He notes: “We live in a time when fundamental elements of human identity are routinely challenged and reimagined, with consequences impossible to predict. The New Atlantis does all of us a service by publishing the ‘Sexuality and Gender’ report, and restoring some badly needed clarity, scientific substance and prudence to our discussions.”
A new extensive report on sexuality and gender has been issued by The New Atlantis: A Journal of Science and Technology. The report examines a number of claims about the topic in light of the available data.
Doctors Mayer and McHugh have also answered some frequently asked questions about the report.
Our Holy Father Pope Francis has once again surprised the media (this is just one example) with a brief and frank comment about gender ideology. This comment was made during an open discussion with the Polish bishops during the pope’s trip for World Youth Day.
The comment was in response to a question about migrants and is as follows:
I would like to conclude with this aspect, since behind all this there are ideologies. In Europe, America, Latin America, Africa, and in some countries of Asia, there are genuine forms of ideological colonization taking place. And one of these – I will call it clearly by its name – is [the ideology of] “gender”. Today children – children! – are taught in school that everyone can choose his or her sex. Why are they teaching this? Because the books are provided by the persons and institutions that give you money. These forms of ideological colonization are also supported by influential countries. And this terrible!
In a conversation with Pope Benedict, who is in good health and very perceptive, he said to me: “Holiness, this is the age of sin against God the Creator”. He is very perceptive. God created man and woman; God created the world in a certain way… and we are doing the exact opposite. God gave us things in a “raw” state, so that we could shape a culture; and then with this culture, we are shaping things that bring us back to the “raw” state! Pope Benedict’s observation should make us think. “This is the age of sin against God the Creator”. That will help us.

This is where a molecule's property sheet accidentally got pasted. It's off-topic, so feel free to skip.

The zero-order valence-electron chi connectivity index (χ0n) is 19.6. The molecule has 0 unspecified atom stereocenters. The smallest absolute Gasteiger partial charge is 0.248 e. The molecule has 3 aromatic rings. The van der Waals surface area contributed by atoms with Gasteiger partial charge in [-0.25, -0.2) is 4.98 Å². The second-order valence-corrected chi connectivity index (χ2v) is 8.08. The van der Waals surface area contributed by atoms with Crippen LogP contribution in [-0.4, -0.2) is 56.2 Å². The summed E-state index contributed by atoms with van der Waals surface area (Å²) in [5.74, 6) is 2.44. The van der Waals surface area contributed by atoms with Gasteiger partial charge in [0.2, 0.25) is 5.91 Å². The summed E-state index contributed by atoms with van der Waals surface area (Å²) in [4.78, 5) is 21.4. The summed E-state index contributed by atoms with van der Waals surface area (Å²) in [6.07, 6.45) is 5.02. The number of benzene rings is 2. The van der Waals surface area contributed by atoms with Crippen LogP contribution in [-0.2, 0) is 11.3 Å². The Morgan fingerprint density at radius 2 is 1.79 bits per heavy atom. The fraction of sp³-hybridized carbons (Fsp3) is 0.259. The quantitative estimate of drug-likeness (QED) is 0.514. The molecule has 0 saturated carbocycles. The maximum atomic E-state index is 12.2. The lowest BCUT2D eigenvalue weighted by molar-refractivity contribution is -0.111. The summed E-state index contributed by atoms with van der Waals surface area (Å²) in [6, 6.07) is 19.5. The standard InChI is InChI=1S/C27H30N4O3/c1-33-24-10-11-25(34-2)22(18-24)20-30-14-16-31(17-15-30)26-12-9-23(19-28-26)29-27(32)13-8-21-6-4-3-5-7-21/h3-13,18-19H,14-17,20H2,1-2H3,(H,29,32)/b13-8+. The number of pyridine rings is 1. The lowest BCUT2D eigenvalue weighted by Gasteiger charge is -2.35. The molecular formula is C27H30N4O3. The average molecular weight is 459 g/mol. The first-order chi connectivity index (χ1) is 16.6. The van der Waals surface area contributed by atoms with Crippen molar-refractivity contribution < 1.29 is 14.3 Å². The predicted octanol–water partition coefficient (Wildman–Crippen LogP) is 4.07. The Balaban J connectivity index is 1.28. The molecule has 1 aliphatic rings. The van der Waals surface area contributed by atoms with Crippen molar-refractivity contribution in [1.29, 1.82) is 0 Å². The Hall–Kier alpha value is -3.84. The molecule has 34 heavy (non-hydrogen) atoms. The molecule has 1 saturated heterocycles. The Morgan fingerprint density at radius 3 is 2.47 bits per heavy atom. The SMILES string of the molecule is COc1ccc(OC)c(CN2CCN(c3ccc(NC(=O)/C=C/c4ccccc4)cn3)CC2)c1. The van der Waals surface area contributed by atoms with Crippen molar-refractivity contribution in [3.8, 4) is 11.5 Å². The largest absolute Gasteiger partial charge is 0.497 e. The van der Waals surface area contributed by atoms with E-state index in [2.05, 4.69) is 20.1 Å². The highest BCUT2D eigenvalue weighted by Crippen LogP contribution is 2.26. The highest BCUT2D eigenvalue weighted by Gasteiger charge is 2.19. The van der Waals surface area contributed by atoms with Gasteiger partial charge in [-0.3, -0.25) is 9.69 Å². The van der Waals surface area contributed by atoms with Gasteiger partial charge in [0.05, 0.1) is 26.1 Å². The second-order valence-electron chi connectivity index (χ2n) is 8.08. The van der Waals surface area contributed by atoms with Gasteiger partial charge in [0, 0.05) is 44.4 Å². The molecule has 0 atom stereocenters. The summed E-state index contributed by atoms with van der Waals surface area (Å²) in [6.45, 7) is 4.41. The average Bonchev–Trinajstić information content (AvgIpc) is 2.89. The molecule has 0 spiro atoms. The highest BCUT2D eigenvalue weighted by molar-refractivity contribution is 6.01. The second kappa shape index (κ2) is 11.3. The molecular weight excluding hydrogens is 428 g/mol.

One might ask, how is what the pope said such a surprise?
Pope Francis has commented a number of times on the “ideology of gender” and even the “ideological colonization” that attacks the family. (See, for example, Amoris Laetitia, no. 56; his Meeting with Families in Manila on January 16, 2015; his Address in Naples on March 23, 2015; his General Audience on April 15, 2015; his Address to the bishops of Puerto Rico on June 8, 2015; and his Address to Équipes de Notre Dame on September 10, 2015.)
This is in addition to the numerous times that the Holy Father has insisted (reflecting the Catechism of the Catholic Church, nos. 2333 and 2393) that all men and women are called to accept their sexual identities (see Amoris Laetitia, nos. 285-286 ; Laudato si’ no. 155) and that the family, based on the marriage between one man and one woman, is essential for children’s development (see, for example, Lumen Fidei, no. 52; Address to the Bishops of Malawi, November 6, 2014; Address to the International Catholic Child Bureau, April 11, 2014; Message for the 49th World Communications Day, January 23, 2015; and Welcome Ceremony in La Paz, Bolivia, July 8, 2015).